In a post this past February, I reported on the EPA’s regulation of greenhouse gases (GHGs) and the D.C. Circuit’s review thereof in the wake of Massachusetts v. EPA (2007). The appellate court has since upheld the EPA’s regulations in a per curiam opinion, issued by a panel that, amazingly, includes Judge Sentelle (Coalition for Responsible Regulation v. EPA, or “CRR”). The petitioners have asked for rehearing and/or rehearing en banc; the government has submitted a perfunctory reply. The petition will fail: the D.C. Circuit hardly ever convenes en banc, least of all on a per curiam panel opinion. But there is a decent chance that the petitioners may get a dissent from the denial, and therewith a shot at Supreme Court review. That may be the last chance to avert a regulatory train wreck of epic proportions.
Mass v. EPA held that (1) CO2 and other GHGs are “air pollutants” for purposes of the Clean Air Act (CAA) and (2) the agency ‘s “endangerment finding,” pursuant to § 202(a)(1)of the CAA, as to whether those pollutants may endanger public health and welfare must rest entirely on statutory factors, as distinct from considerations of policy. Under the CAA, an affirmative endangerment finding compels the agency to regulate mobile sources of emissions, aka automobiles. And that, it turn, triggers the regulation of stationary sources.
The EPA proceeded by breaking the formerly integrated GHG rulemaking into several separate rules, issued within a six-month span but carefully calculated to evade judicial review of the enterprise as a whole:
- An “Endangerment Rule,” based on a review of the climate change “literature” but divorced from any consideration of the regulatory consequences that would follow in its wake.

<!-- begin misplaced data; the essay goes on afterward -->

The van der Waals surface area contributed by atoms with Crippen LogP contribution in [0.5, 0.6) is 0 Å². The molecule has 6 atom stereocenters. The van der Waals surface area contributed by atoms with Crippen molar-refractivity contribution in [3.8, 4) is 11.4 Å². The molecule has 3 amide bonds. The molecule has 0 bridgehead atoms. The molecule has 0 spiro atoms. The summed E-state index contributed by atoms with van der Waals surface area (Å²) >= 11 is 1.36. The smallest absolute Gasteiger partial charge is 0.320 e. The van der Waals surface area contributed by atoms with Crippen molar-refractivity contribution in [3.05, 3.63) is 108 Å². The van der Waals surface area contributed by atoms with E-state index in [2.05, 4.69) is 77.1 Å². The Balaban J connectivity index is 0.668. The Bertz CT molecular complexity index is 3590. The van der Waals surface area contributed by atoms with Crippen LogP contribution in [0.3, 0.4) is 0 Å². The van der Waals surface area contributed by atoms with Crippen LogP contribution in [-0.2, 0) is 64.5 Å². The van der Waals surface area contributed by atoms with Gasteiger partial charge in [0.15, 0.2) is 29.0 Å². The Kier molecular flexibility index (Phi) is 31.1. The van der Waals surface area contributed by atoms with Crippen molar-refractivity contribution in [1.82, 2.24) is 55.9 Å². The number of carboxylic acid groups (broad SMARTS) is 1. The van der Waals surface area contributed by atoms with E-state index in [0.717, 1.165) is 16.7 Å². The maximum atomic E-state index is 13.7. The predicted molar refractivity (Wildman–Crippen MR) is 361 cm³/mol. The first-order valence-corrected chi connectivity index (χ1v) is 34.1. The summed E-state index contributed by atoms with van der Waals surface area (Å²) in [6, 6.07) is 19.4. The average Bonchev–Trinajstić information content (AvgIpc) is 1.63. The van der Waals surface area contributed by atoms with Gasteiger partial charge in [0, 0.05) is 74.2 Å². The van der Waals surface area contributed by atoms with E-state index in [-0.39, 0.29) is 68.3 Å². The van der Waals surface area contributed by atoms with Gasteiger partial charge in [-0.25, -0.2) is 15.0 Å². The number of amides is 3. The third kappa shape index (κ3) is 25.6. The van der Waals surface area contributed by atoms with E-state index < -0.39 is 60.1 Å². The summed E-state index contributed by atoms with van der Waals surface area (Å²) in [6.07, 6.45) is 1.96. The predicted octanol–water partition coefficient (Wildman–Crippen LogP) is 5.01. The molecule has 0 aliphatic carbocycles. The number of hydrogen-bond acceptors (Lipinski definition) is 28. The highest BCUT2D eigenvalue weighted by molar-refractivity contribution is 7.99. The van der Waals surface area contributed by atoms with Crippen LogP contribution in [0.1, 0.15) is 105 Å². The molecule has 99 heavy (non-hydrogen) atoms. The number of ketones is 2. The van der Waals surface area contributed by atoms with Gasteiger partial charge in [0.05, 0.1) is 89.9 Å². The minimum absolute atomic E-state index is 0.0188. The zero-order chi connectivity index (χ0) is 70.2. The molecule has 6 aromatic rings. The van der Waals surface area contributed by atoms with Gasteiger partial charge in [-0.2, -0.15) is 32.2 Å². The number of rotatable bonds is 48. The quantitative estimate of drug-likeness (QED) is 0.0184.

- An “Auto Rule,” applicable to mobile sources. By the year 2100, EPA calculates, this rule will reduce global mean temperature by 0.006-0.015 degrees Celsius and reduce global sea level rise by about 0.06-0.14 centimeters. The EPA does not give a rip about the content of this rule; its function is to get the agency from the endangerment finding to stationary source regulation. As to those sources, the EPA issued
- A “Timing Rule” and a “Tailoring Rule.” The difficulty here is that the CAA, written as it is to deal with conventional pollutants, imposes permitting and regulatory requirements on sources that emit over 250/100tpy (tons per year) of the bad stuff. That covers refineries, utilities, and other large emitters. Applied to CO2, the threshold would cover a vast number of much smaller sources, down to hospitals, dry cleaners, and large apartment buildings. To avoid that unmanageable consequence, the EPA invoked a canon of “absurdity avoidance” and creatively re-wrote the CAA: with respect to CO2 and other GHGs, 250/100tpy means 100,000tpy. After a phase-in of the GHG requirements for these major emitters, the EPA will issue GHG requirements for additional, smaller sources.
Petitioners—including the great majority of U.S. industries, as well as a number of states—argued that the agency may not construct a row of regulatory dominoes that produces a statutory re-write. The D.C. Circuit gave short shrift—very short shrift—to that central contention.
The D.C. Circuit, AWOL
The court summarizes its holdings in CRR as follows:
Petitioners, various states and industry groups, challenge all these rules, arguing that they are based on improper constructions of the CAA and are otherwise arbitrary and capricious. But for the reasons set forth below, we conclude: 1) the Endangerment Finding and Tailpipe [Auto] Rule are neither arbitrary nor capricious; 2) EPA’s interpretation of the governing CAA provisions is unambiguously correct; and 3) no petitioner has standing to challenge the Timing and Tailoring Rules. We thus dismiss for lack of jurisdiction all petitions for review of the Timing and Tailoring Rules, and deny the remainder of the petitions.